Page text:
Several local parties and individuals - including the local Brighton and Hove Green Party, Caroline Lucas (who has pledged to join the picket lines), and some university branches (including my own) - have spoken out against the bin worker pay cuts in a thus-far shambolic dispute that has seen a noble attempt to equalise pay between male and female staff leading to up to £95 a week income reductions for the (largely male) CityClean workers, idiotic comparisons to the winter of discontent by certain Greens, plausible accusations of potential strike breaking (yes, strike breaking from a Green council), and the outsourcing of the pay proposal decision altogether in order for Greens to claim ‘it wasn’t our decision’. Yet Jason Kitcat seems determined not to budge. It is, frankly a mess.
Internal discussion about this sorry state of affairs has sadly been minimal at best, actively stifled at worst (as a proposed motion to the next conference illustrates). This will not suffice. The Greens are coming under attack over this from all other sections of the left, and Labour (as well as every other supposedly progressive grouping) will exploit this to its fullest unless we change tack and handle the situation properly. If we don’t tackle the issue head on, the other parties will do it for us. We need to talk about Brighton partly because, frankly, everyone else is.
It’s not good enough to say that since the Greens are a federal party ‘it’s up to Brighton’. Brighton Greens - both the local party and our only MP - have spoken. It’s now up to the rest of the party nationally to back them up in this. We have, bar some very honourable exceptions in the likes of Alex Phillips and others, a rogue council, refusing to cede to the wishes of its local party, its constituents, and (from what I gather) the rest of the party nationally. Sadly GPEX and Natalie Bennett have appeared silent on the issue.
Worthy though bringing in a Living Wage and attempting to equalise pay between male and female workers is, a Green council should never cut the pay of some of the least well off. That should be a given. As a party which has the strongest record on workers’ rights in terms of policy, strike busting should never have even been rumoured, let alone an actual possibility. Let’s be clear. The bin workers are by no means living gold-plated lifestyles. A Living Wage is a solid base, but it should be a minimum and something to build on, not to undermine through slashing allowances. Though the motives of the Labour-affiliated GMB union aren’t entirely pure, the grassroots members’ reasons for going on strike (on a 96% majority) are.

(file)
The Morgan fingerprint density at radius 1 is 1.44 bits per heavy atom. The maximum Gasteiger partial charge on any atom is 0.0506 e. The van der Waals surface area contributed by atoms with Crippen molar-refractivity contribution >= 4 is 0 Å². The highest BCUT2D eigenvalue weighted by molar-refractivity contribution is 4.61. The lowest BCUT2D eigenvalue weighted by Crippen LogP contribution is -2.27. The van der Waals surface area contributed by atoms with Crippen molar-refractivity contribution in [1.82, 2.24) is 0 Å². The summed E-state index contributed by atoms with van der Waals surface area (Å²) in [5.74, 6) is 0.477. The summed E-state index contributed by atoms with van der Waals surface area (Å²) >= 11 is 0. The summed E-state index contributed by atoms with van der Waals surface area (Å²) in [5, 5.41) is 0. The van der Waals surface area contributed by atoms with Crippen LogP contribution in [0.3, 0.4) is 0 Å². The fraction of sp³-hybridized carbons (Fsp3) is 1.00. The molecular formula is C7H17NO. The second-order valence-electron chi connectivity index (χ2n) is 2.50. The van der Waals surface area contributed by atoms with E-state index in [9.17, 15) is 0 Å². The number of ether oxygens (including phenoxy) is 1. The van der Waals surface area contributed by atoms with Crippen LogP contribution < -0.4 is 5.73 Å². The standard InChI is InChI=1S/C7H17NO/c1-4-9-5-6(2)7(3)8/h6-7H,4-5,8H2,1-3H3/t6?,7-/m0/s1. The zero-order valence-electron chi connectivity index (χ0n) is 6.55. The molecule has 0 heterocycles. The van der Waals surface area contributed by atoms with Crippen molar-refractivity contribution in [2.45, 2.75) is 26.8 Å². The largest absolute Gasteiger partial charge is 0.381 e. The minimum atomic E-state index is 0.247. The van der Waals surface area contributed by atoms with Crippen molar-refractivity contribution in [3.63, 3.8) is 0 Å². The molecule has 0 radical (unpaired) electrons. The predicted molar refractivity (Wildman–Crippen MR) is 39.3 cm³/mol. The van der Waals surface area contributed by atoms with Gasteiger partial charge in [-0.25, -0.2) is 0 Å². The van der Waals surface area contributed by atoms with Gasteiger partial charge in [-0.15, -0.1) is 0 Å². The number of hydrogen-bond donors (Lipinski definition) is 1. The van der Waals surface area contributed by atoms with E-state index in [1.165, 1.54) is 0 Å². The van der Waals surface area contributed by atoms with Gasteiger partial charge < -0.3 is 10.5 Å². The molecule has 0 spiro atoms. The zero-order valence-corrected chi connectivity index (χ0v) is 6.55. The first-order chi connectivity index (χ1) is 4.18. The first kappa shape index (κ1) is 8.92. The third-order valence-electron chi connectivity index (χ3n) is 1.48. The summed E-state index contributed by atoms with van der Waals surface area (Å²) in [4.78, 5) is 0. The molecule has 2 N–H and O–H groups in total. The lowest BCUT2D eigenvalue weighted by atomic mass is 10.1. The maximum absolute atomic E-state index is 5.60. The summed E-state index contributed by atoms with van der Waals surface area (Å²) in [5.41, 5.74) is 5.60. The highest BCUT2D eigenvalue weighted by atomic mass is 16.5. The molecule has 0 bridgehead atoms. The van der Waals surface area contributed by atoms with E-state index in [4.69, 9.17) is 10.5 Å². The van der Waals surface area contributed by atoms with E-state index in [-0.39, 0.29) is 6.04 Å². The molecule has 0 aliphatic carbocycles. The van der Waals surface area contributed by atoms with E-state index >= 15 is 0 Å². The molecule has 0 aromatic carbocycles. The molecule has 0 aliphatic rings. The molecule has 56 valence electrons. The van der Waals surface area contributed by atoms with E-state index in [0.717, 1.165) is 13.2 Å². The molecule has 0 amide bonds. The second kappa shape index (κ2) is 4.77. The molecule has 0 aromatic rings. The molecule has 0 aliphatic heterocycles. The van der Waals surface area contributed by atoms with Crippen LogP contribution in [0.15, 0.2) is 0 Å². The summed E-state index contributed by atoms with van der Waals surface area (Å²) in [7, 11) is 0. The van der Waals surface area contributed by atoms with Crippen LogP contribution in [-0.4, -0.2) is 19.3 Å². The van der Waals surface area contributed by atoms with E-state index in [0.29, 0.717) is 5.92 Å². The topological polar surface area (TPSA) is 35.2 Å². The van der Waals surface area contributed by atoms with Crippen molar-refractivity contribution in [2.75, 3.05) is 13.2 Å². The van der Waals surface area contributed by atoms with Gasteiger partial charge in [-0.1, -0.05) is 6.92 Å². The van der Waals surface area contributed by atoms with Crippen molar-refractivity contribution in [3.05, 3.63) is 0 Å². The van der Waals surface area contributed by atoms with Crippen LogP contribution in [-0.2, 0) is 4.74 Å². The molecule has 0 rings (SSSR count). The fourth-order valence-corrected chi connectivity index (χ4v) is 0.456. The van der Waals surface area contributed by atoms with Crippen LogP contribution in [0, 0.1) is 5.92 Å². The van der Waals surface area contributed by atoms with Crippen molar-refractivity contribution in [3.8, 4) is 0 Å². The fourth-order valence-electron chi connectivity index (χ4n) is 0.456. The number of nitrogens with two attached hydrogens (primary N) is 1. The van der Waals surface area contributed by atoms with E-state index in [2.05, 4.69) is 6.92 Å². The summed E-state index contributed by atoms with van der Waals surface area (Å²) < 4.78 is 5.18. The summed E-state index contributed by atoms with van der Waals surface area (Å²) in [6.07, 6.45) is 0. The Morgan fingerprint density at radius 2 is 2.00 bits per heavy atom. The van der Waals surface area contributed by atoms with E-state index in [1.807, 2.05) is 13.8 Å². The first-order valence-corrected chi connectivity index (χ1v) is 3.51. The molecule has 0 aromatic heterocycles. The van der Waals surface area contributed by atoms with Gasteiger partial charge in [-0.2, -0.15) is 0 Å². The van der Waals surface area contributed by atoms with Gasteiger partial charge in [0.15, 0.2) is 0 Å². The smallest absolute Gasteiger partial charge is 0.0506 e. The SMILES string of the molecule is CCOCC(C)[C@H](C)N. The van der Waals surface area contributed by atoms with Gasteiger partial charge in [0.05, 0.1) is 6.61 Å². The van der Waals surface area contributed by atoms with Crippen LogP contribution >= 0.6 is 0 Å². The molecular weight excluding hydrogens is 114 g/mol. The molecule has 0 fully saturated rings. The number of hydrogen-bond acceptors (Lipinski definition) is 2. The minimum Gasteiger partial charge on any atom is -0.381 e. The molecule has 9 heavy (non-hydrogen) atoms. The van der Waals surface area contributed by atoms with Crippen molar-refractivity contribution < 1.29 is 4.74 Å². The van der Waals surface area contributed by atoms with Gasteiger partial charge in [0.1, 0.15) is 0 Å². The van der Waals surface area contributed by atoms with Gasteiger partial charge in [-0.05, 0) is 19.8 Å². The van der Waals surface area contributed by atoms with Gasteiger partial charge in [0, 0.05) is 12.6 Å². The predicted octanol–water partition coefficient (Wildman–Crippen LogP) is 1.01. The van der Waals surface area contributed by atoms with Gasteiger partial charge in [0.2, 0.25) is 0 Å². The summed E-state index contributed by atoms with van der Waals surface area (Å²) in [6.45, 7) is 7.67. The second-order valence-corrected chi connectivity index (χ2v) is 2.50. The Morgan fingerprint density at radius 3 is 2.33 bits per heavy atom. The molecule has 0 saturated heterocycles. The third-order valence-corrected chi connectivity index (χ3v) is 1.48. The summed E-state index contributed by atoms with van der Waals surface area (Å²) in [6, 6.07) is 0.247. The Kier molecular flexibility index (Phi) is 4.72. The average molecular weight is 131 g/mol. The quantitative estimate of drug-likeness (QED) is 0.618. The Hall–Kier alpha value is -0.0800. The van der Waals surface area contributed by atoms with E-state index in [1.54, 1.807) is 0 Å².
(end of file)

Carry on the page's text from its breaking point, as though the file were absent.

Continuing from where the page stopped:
There are some hopeful signs. Leading figures in Brighton & Hove Greens have at last made public statements about the strike action, though still seemingly refusing to back down over the pay cut proposals. The GMB has agreed to re-enter negotiations. And the candidate for the Hanover & Elm Grove by-election, David Gibson, is a solid trade unionist who opposes the measures to equalise pay down instead of up.
Nonetheless, myself - and I imagine thousands of other Greens - never thought we’d have to ever be in the position of backing workers striking against our own council. We need to be having a serious discussion about the possibility of setting ‘needs budgets’, and if not, discussing whether we should be in office at all if we are forced to act as a mere smoke-screen for Tory-Lib Dem cuts. At what point do we start to consider that to stay in office and continue to implement cuts would be to breach our fundamental principles? As the Green Party conference in Brighton approaches (provided it isn’t moved to avoid potential strike ‘embarrassment’, as has been considered), it’s time to get backtracking on the proposed pay cuts, fast - and time to start talking.
Josiah Mortimer (@josiahmortimer) is a Green Party activist and student based in York.